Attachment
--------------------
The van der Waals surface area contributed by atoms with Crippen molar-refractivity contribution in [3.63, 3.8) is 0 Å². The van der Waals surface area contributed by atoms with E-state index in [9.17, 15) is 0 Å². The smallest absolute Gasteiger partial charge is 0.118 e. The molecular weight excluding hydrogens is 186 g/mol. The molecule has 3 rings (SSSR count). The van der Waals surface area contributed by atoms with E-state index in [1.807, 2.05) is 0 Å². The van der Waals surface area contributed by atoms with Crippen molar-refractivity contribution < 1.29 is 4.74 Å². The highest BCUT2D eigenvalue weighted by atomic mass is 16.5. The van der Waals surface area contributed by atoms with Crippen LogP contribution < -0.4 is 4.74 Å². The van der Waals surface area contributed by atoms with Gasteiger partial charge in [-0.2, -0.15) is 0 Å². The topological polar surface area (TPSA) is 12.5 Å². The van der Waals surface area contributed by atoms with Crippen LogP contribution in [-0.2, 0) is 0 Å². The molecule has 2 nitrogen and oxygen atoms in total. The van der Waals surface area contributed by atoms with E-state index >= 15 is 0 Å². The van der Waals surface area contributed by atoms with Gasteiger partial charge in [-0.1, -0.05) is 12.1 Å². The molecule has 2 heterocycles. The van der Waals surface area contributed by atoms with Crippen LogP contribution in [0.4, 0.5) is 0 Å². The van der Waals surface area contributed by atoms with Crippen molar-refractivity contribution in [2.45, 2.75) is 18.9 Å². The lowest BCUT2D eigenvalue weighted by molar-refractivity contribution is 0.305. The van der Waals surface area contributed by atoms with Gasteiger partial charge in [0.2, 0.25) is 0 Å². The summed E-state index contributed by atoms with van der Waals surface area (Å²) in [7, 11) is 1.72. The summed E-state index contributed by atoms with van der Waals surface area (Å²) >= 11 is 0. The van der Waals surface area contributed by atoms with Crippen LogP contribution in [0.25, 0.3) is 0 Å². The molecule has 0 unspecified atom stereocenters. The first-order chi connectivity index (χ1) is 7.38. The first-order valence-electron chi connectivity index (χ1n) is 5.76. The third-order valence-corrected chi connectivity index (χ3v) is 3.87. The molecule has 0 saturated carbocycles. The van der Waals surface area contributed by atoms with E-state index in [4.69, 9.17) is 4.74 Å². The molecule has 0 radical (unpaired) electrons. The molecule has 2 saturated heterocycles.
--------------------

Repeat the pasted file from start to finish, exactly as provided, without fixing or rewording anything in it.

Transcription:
The van der Waals surface area contributed by atoms with Crippen molar-refractivity contribution in [3.63, 3.8) is 0 Å². The van der Waals surface area contributed by atoms with E-state index in [9.17, 15) is 0 Å². The smallest absolute Gasteiger partial charge is 0.118 e. The molecular weight excluding hydrogens is 186 g/mol. The molecule has 3 rings (SSSR count). The van der Waals surface area contributed by atoms with E-state index in [1.807, 2.05) is 0 Å². The van der Waals surface area contributed by atoms with Crippen molar-refractivity contribution < 1.29 is 4.74 Å². The highest BCUT2D eigenvalue weighted by atomic mass is 16.5. The van der Waals surface area contributed by atoms with Crippen LogP contribution < -0.4 is 4.74 Å². The van der Waals surface area contributed by atoms with Gasteiger partial charge in [-0.2, -0.15) is 0 Å². The topological polar surface area (TPSA) is 12.5 Å². The van der Waals surface area contributed by atoms with Crippen LogP contribution in [-0.2, 0) is 0 Å². The molecule has 2 nitrogen and oxygen atoms in total. The van der Waals surface area contributed by atoms with E-state index >= 15 is 0 Å². The van der Waals surface area contributed by atoms with Gasteiger partial charge in [-0.1, -0.05) is 12.1 Å². The molecule has 2 heterocycles. The van der Waals surface area contributed by atoms with Crippen LogP contribution in [0.4, 0.5) is 0 Å². The van der Waals surface area contributed by atoms with Crippen molar-refractivity contribution in [2.45, 2.75) is 18.9 Å². The lowest BCUT2D eigenvalue weighted by molar-refractivity contribution is 0.305. The van der Waals surface area contributed by atoms with Gasteiger partial charge in [0.2, 0.25) is 0 Å². The summed E-state index contributed by atoms with van der Waals surface area (Å²) in [7, 11) is 1.72. The summed E-state index contributed by atoms with van der Waals surface area (Å²) >= 11 is 0. The van der Waals surface area contributed by atoms with Crippen LogP contribution in [0.25, 0.3) is 0 Å². The molecule has 0 unspecified atom stereocenters. The first-order chi connectivity index (χ1) is 7.38. The first-order valence-electron chi connectivity index (χ1n) is 5.76. The third-order valence-corrected chi connectivity index (χ3v) is 3.87. The molecule has 0 saturated carbocycles. The van der Waals surface area contributed by atoms with E-state index in [4.69, 9.17) is 4.74 Å². The molecule has 0 radical (unpaired) electrons. The molecule has 2 saturated heterocycles.